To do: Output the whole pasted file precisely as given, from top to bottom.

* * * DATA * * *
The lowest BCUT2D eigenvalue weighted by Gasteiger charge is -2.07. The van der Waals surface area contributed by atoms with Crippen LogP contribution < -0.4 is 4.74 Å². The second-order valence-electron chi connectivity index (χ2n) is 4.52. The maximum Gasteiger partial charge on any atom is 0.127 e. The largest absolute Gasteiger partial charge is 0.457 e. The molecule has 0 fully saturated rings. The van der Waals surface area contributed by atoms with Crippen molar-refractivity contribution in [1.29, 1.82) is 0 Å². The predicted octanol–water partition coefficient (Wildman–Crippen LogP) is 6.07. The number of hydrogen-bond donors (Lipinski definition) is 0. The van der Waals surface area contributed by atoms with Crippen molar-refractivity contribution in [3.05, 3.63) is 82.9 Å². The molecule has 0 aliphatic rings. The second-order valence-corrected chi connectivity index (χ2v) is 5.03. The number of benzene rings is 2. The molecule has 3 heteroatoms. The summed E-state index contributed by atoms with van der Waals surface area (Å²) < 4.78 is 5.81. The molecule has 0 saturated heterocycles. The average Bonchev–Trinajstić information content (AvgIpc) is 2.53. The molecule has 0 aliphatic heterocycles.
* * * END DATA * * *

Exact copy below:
The lowest BCUT2D eigenvalue weighted by Gasteiger charge is -2.07. The van der Waals surface area contributed by atoms with Crippen LogP contribution < -0.4 is 4.74 Å². The second-order valence-electron chi connectivity index (χ2n) is 4.52. The maximum Gasteiger partial charge on any atom is 0.127 e. The largest absolute Gasteiger partial charge is 0.457 e. The molecule has 0 fully saturated rings. The van der Waals surface area contributed by atoms with Crippen molar-refractivity contribution in [1.29, 1.82) is 0 Å². The predicted octanol–water partition coefficient (Wildman–Crippen LogP) is 6.07. The number of hydrogen-bond donors (Lipinski definition) is 0. The van der Waals surface area contributed by atoms with Crippen molar-refractivity contribution in [3.05, 3.63) is 82.9 Å². The molecule has 0 aliphatic rings. The second-order valence-corrected chi connectivity index (χ2v) is 5.03. The number of benzene rings is 2. The molecule has 3 heteroatoms. The summed E-state index contributed by atoms with van der Waals surface area (Å²) < 4.78 is 5.81. The molecule has 0 saturated heterocycles. The average Bonchev–Trinajstić information content (AvgIpc) is 2.53. The molecule has 0 aliphatic heterocycles.